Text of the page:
Charles Angrand was a French artist who gained renown for his Neo-Impressionist paintings and drawings. He was an important member of the Parisian avant-garde art scene in the late 1880s and early 1890s.
Divisionism, also called chromoluminarism, was the characteristic style in Neo-Impressionist painting defined by the separation of colors into individual dots or patches which interacted optically.
Fauvism /ˈfoʊvɪzm̩/ is the style of les Fauves, a group of early 20th-century modern artists whose works emphasized painterly qualities and strong colour over the representational or realistic values retained by Impressionism. While Fauvism as a style began around 1904 and continued beyond 1910, the movement as such lasted only a few years, 1905–1908, and had three exhibitions. The leaders of the movement were André Derain, Maurice de Vlaminck, and Henri Matisse.
The Lagoon of Saint Mark, Venice is an oil on canvas painting by Paul Signac. This painting focuses on a seascape image which became a common theme late in Signac's life.
Baigneuses: Deux nus dans un paysage exotique is an oil painting created circa 1905 by the French artist and theorist Jean Metzinger (1883–1956). Two Nudes in an Exotic Landscape is a Proto-Cubist work executed in a highly personal Divisionist style during the height of the Fauve period. The painting is now in the Carmen Thyssen-Bornemisza Collection, Spain.
La danse is an oil painting created circa 1906 by the French artist and theorist Jean Metzinger (1883–1956). Bacchante is a pre-Cubist or Proto-Cubist work executed in a highly personal Divisionist style during the height of the Fauve period. Bacchante was painted in Paris at a time when Metzinger and Robert Delaunay painted portraits of one another, exhibiting together at the Salon d'Automne and the Berthe Weill gallery. Bacchante was exhibited in Paris during the spring of 1907 at the Salon des Indépendants, along with Coucher de soleil and four other works by Metzinger.
Coucher de soleil no. 1 is an oil painting created circa 1906 by the French artist and theorist Jean Metzinger (1883–1956). Coucher de soleil no. 1 is a work executed in a mosaic-like Divisionist style with a Fauve palette. The reverberating image of the sun in Metzinger's painting is an homage to the decomposition of spectral light at the core of Neo-Impressionist color theory.
Femme au Chapeau or Lucie au chapeau is an oil painting created circa 1906 by the French artist and theorist Jean Metzinger (1883–1956). The work is executed in a highly personal Divisionist style with a marked Proto-Cubist component during the height of Fauvism. Femme au Chapeau exhibits a presentiment of Metzinger's subsequent interest in the faceting of form associated with Cubism. The painting now forms part of the collection of the Korban Art Foundation.
Le Chahut is a Neo-Impressionist painting by Georges Seurat, dated 1889–90. It was first exhibited at the 1890 Salon de la Société des Artistes Indépendants in Paris. Chahut became a target of art critics, and was widely discussed among Symbolist critics.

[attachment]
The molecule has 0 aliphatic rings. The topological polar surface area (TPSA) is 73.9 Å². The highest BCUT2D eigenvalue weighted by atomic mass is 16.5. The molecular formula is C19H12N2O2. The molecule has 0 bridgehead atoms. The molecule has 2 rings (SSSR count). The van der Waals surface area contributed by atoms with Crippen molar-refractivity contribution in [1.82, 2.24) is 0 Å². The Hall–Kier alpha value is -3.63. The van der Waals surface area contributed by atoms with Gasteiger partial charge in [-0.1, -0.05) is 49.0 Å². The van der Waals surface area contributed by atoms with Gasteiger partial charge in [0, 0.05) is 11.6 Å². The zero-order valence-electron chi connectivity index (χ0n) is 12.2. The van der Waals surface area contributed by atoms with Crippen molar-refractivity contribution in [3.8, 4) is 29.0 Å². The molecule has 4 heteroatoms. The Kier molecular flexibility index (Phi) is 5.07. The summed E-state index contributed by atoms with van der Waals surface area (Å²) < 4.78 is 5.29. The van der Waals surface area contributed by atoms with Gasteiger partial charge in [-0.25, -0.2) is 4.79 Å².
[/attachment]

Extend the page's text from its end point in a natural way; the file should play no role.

Maria Sèthe at the Harmonium is an oil on canvas painting by the Belgian neo-impressionist painter Théo van Rysselberghe. The painting depicts a woman with blonde, worn-up hair and a purple dress staring dreamily into space, while smiling. The sitter was Maria Sèthe, who belonged to an affluent musical family with an interest in the arts. In the painting, she is depicted sitting at a harmonium, but she's not playing it.
Sailboats and Estuary is an oil on canvas painting by Belgian painter Théo van Rysselberghe. Painted around 1887, it shows a coastal landscape elaborated in a Pointillist technique. Van Rysselberghe probably adopted the Pointillist manner after befriending Signac; however, the use of color in Sailboats and Esuary is nonetheless far more realistic than in paintings by Signac and other Neo-Impressionists, and reveals a tendency towards naturalism. The artwork has been in the collection of the Musée d'Orsay in Paris since 1982, on loan from the Louvre.
Portrait of Irma Sèthe is an oil on canvas painting by the Belgian neo-impressionist painter Théo van Rysselberghe. The work is a portrait, painted in pointillist style, of Irma Sèthe, one of the heiress of a musical Brussels family close to the painter, playing the violin. The work is now in the private collection of the Musée du Petit Palais in Geneva.
Barques de pêche–Méditerranée is an oil on canvas painting by Belgian painter Théo van Rysselberghe. Painted in 1892, it depicts a fleet of sailboats off the southern coast of France. Van Rysselberghe's pontillist technique is well expressed in this work, whose wooden liner was painted with dots of contrasting hues serving to amplify the color harmonies in the canvas. The painting was realized by Van Rysselberghe during a two-month sailing excursion in le Midi with his close friends Paul Signac, and it offers visual representation of that sailing journey.
L'Escaut en amont d'Anvers, le soir or An Evening is an oil on canvas painting by Belgian painter Théo van Rysselberghe. Painted in 1892, the painting is considered a very good example of Van Rysselberghe's pointillist technique, which, by the time he painted this oeuvre, had been completely absorbed and adjusted by the Belgian artist.